Arts is their version of a magic system based on orbital science. Using an art delays the attack or skill until its next turn. The turn bar shows where the member will be moved too so you know when the effect will take place. This requires some planning ahead. Will a party member survive two enemy turns before my healing skill is activated? Three enemies may be in my target area when selecting an attack art, but if two of them move to attack different party members, only one enemy will be hit by my attack.

The orbits and quarts that are part of the Arts system offer a lot of customization. Each member can be configured, allow players to build their party from the ground up. However, this level of control is not necessary for the lower difficulty levels. I largely relied on the game to auto equip all my orbit slots. There were a few boss fights though were I had to rely on items more than I should have. When I auto equipped for my party a few import attacks/skills were replaced with something less effective. Towards the end of the game I was still using the auto equip function but reviewing my parts, attacks, and skills, and making minor tweaks if necessary before just jumping into battle.

There is also a Craft system. Although the game calls these Craft abilities, you are not actually crafting anything out of raw materials. These attacks and skills are similar to the Arts but happen immediately. The downside is there are no potions to refill a party member’s Craft meter, only attacking enemies will refill it. Each character’s ultimate ability is also based on the Craft meter.

Going into a dungeon, it seems like a smart choice to have a support character who can heal through the Art or Craft system. This way I can heal with an Art ability allowing me to build up my Craft meter for my ultimate attack. Yet, I still can heal immediately if necessary with the Craft system. However, I had to give up a good AOE buff to make room for my healing Art. I wrestled and experimented with this and similar situations throughout the game. There are multiple ways to approach each situation but there was never a single “right way”.

Most remasters are preceded by press releases talking up the new visuals, quality of life improvements, and other added features. The review kit that came with the review code only had logos and pictures. It was a Google puzzle trying to figure out what improvements were made with the remaster.

The Legend of Heroes: Trails of Cold Steel supports 4k and 60 FPS on PS4 but it still isn’t an amazing looking game. The characters look great but many building and background textures didn’t have any remaster love one might expect. More than a few times I found myself thinking that these textures look bad even for a PS3 game.

There is also significant pop in. The original game didn’t have turbo mode and it’s understandable that there would be pop in when Rean is walking twice as fast down a path. However, even at normal speed the pop in can be distracting at times.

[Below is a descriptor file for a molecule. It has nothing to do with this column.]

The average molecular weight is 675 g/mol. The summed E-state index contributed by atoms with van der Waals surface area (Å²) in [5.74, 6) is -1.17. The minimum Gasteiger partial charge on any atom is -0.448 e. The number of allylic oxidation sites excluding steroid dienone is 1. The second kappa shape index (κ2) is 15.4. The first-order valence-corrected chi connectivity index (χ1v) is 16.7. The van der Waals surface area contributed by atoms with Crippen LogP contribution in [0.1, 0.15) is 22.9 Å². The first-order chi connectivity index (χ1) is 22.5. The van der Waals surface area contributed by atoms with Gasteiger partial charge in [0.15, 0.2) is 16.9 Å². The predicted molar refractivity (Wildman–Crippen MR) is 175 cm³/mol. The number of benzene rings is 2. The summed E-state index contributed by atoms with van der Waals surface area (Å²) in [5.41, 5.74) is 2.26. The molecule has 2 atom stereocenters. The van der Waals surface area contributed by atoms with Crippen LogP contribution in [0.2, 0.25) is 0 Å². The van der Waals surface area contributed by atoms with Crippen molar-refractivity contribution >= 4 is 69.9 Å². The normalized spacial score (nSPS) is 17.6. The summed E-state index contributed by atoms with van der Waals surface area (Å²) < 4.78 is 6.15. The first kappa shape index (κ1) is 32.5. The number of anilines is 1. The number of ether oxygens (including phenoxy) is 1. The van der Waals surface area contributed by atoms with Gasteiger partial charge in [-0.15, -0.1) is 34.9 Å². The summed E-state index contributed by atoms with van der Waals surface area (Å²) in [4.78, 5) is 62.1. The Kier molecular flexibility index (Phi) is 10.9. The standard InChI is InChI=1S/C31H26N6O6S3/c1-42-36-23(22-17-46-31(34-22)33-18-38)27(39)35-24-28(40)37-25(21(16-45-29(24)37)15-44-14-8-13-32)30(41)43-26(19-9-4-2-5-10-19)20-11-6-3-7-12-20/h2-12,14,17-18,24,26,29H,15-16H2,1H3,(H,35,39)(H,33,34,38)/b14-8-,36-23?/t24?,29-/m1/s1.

One of the best improvements over the original PS3 version is the additional 5,000 lines of English VO. The extra lines are greatly appreciated but still comes up short.

I don’t understand the logic behind why some scenes have VO and others don’t. It feels like an audio engineer simply forgot to add some audio to the game.

There are main mission dialogue scenes that can’t be skipped that aren’t voiced. Some conversations start with no VO, a new character joins the conversation and everyone is voiced, and then the new character leaves taking all the VO with them. I even had a few conversations where the people I was talking to were voiced but Rean was not.

This is a shame because the voice acting was well done. There is a lot of character growth and the voice actors voiced the whole range of emotions. The story would stand on its own without any VO, but it does help bring the characters to life.

This game is one player only with no online component.

Unfortunately this review has ended on a slightly sour note. If The Legend of Heroes: Trails of Cold Steel III, slated to come out later this year, has the same issues it will have more of an impact on my review score. But for The Legend of Heroes: Trails of Cold Steel, the graphics and spotty VO did not have much impact on my enjoyment of the game.

The combat provides plenty of options and allows for different strategies, but is approachable. At the same time, it provides the customization, ground up party building, and challenge hardcore JRPG fans are looking for.

I love The Legend of Heroes: Trails of Cold Steel. The characters and world have grabbed in me a way few games do. I am eagerly waiting for the remaster of the second game and launch of the third, all this year. This is an epic journey you do not want to miss out on.


* All screenshots used in this review were taken directly from the game using the Share functionality on the PlayStation 4.




Written by Matt Engelbart

Matt Engelbart

I love all things video games. When I am not gaming I am watching the Kansas City Chiefs and Royals, BBQing, and reading.